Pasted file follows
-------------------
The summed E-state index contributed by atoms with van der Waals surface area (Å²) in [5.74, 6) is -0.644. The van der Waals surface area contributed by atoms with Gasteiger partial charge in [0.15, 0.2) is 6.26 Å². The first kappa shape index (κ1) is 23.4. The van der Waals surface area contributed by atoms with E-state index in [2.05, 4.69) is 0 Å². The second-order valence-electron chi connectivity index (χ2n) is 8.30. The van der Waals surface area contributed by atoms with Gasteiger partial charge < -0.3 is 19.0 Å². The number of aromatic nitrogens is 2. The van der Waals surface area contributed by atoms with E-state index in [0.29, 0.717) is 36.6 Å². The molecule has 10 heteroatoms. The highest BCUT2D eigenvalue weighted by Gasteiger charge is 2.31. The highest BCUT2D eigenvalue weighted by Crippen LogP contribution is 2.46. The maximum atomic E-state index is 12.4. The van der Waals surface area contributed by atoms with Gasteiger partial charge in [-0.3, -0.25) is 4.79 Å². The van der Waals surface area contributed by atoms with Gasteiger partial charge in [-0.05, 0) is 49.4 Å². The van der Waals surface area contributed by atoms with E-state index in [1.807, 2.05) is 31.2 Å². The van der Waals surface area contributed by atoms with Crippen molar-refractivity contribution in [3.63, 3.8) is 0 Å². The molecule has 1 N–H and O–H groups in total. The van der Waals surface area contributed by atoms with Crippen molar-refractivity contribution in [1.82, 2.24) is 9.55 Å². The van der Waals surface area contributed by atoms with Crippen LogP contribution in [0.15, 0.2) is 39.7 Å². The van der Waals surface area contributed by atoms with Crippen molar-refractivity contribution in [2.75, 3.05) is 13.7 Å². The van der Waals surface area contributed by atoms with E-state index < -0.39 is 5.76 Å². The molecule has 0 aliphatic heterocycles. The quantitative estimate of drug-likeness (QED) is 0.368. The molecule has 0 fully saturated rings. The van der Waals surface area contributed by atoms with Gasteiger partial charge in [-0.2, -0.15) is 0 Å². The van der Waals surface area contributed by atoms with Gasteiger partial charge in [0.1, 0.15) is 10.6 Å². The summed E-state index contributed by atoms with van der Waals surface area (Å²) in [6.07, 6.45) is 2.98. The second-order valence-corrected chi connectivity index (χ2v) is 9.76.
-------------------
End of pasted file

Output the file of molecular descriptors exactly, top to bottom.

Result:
The summed E-state index contributed by atoms with van der Waals surface area (Å²) in [5.74, 6) is -0.644. The van der Waals surface area contributed by atoms with Gasteiger partial charge in [0.15, 0.2) is 6.26 Å². The first kappa shape index (κ1) is 23.4. The van der Waals surface area contributed by atoms with E-state index in [2.05, 4.69) is 0 Å². The second-order valence-electron chi connectivity index (χ2n) is 8.30. The van der Waals surface area contributed by atoms with Gasteiger partial charge < -0.3 is 19.0 Å². The number of aromatic nitrogens is 2. The van der Waals surface area contributed by atoms with E-state index in [0.29, 0.717) is 36.6 Å². The molecule has 10 heteroatoms. The highest BCUT2D eigenvalue weighted by Gasteiger charge is 2.31. The highest BCUT2D eigenvalue weighted by Crippen LogP contribution is 2.46. The maximum atomic E-state index is 12.4. The van der Waals surface area contributed by atoms with Gasteiger partial charge in [-0.3, -0.25) is 4.79 Å². The van der Waals surface area contributed by atoms with Gasteiger partial charge in [-0.05, 0) is 49.4 Å². The van der Waals surface area contributed by atoms with E-state index in [1.807, 2.05) is 31.2 Å². The van der Waals surface area contributed by atoms with Crippen molar-refractivity contribution in [3.63, 3.8) is 0 Å². The molecule has 1 N–H and O–H groups in total. The van der Waals surface area contributed by atoms with Crippen molar-refractivity contribution in [1.82, 2.24) is 9.55 Å². The van der Waals surface area contributed by atoms with Crippen LogP contribution in [0.15, 0.2) is 39.7 Å². The van der Waals surface area contributed by atoms with Crippen molar-refractivity contribution in [2.75, 3.05) is 13.7 Å². The van der Waals surface area contributed by atoms with E-state index < -0.39 is 5.76 Å². The molecule has 0 aliphatic heterocycles. The quantitative estimate of drug-likeness (QED) is 0.368. The molecule has 0 fully saturated rings. The van der Waals surface area contributed by atoms with Gasteiger partial charge in [-0.2, -0.15) is 0 Å². The van der Waals surface area contributed by atoms with Gasteiger partial charge in [0.1, 0.15) is 10.6 Å². The summed E-state index contributed by atoms with van der Waals surface area (Å²) in [6.07, 6.45) is 2.98. The second-order valence-corrected chi connectivity index (χ2v) is 9.76.